Dec 04, 2008

Investing in You

A roadmap to professional certification

In the fast-paced world of storm water, certification and continuing education programs offer industry professionals the know-how and competitive edge they need to prosper. But in light of tightening company budgets and with a list of acronyms to decipher, how to determine which program best suits one’s needs? To help provide answers, Storm Water Solutions Managing Editor Caitlin Cunningham discussed the ins and outs of certification with EnviroCert Intl. Executive Director David Ward, CPESC, CESSWI.

Caitlin Cunningham: What certification opportunities are available to today’s storm water professional? Please explain.

David Ward: The Certified Professional in Erosion and Sediment Control (CPESC) provides professional credentials for those individuals who deal with construction site erosion and sedimentation from a design, implementation, maintenance or regulatory point of interest.

The Certified Professional in Storm Water Quality (CPSWQ) provides professional credentials for those who deal with both construction and post-construction storm water from a design, implementation, maintenance or regulatory point of view.

The Certified Erosion, Sediment and Storm Water Inspector (CESSWI) provides credentials for site inspectors checking for Phase II compliance.

Cunningham: How does one apply for a certification program?

Ward: The application process is one that requires prior approval to take the exam. An application includes personal information, educational information, work experience and references. Applications can be found on the website for each certification: www.cpesc.org, www.cpswq.org and www.cesswi.org.

Cunningham: What amount of time, money and maintenance should a would-be certified professional expect to put into a program?

Ward: The application review process takes about three weeks. Application review fees can be found on the website for each certification. Professional development units (PDUs) are required on all certifications. For the CPESC and CPSWQ, we require 60 PDUs every three years. For the CESSWI, we require 10 each year.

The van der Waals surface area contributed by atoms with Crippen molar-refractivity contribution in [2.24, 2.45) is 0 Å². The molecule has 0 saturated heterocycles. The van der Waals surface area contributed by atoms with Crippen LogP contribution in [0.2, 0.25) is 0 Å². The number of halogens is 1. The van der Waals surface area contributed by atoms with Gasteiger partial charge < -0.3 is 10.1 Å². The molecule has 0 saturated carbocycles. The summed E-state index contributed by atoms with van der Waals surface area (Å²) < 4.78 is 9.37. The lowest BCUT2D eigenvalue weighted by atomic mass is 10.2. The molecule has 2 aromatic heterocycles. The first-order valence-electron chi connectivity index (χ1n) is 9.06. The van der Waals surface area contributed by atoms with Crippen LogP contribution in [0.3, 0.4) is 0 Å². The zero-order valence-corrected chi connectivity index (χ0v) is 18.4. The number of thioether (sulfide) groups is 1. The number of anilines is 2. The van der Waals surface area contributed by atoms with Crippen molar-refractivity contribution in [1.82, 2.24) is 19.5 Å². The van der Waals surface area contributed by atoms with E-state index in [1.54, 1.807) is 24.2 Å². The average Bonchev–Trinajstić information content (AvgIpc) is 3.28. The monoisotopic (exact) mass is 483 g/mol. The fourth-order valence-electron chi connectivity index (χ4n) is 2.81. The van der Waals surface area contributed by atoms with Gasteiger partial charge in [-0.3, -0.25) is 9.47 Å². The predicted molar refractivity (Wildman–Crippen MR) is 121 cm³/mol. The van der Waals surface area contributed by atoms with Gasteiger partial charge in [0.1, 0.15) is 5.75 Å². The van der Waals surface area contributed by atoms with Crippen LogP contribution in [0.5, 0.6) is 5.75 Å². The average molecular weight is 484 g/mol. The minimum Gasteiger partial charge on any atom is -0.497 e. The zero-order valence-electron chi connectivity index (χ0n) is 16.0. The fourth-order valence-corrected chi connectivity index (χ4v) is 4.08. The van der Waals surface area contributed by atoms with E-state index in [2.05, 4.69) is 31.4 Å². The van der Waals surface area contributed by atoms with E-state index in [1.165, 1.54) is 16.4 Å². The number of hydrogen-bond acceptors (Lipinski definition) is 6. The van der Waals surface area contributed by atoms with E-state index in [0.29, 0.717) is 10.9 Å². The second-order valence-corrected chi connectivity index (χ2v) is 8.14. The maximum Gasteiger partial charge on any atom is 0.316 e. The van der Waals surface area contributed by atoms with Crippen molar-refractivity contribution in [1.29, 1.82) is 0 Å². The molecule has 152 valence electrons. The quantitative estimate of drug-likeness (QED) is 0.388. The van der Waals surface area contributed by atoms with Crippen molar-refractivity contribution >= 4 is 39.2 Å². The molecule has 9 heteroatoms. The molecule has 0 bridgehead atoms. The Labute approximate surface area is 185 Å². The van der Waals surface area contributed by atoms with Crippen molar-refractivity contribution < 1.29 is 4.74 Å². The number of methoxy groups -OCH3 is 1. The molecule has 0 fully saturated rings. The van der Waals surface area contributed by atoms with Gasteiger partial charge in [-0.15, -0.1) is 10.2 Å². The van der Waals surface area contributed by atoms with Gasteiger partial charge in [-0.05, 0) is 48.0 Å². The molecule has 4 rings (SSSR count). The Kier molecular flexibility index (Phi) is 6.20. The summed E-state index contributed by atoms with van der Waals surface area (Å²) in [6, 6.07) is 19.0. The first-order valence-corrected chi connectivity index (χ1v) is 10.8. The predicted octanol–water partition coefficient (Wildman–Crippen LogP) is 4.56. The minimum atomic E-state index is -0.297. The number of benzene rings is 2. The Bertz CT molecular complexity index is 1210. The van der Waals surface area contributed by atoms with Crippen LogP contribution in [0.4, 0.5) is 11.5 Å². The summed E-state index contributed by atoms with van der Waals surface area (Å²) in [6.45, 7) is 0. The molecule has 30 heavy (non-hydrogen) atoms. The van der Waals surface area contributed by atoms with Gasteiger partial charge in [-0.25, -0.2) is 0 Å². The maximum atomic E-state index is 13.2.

Cunningham: Any suggestions for preparing for a certification exam?

Ward: Most individuals preparing for an exam use the specified exam review study guides, which contain information from which we get our questions for the exam. Some have used the TR-55 process developed by the U.S. Department of Agriculture as an additional help for the CPESC’s runoff and sediment calculation section. There are various other books available that can assist in this. Most jurisdictions now have a design manual for use in their area that will likely aid in passing an exam.

Cunningham: Where and when are the exams offered?

Ward: Classes and exams are provided on a demand basis. If someone wishes to look into sponsoring a class or an exam, they should contact our office.

Cunningham: Why invest in earning one or more of these titles?

Ward: There are several reasons to invest in a certification program: to enhance your professional credibility; achieve greater marketability of available services; promote public awareness of the erosion, sediment control and storm water professions; have greater influence on policy decisions affecting technical and professional issues; gain access to unique sources of information and educational opportunities; and for professional liability insurance.

About the author

David Ward, CPESC, CESSWI, is executive director for EnviroCert Intl. Ward can be reached at 828.655.1600 or by e-mail at [email protected]. Caitlin Cunningham is managing editor of Storm Water Solutions. Cunningham can be reached at 847.391.1025 or by e-mail at [email protected].

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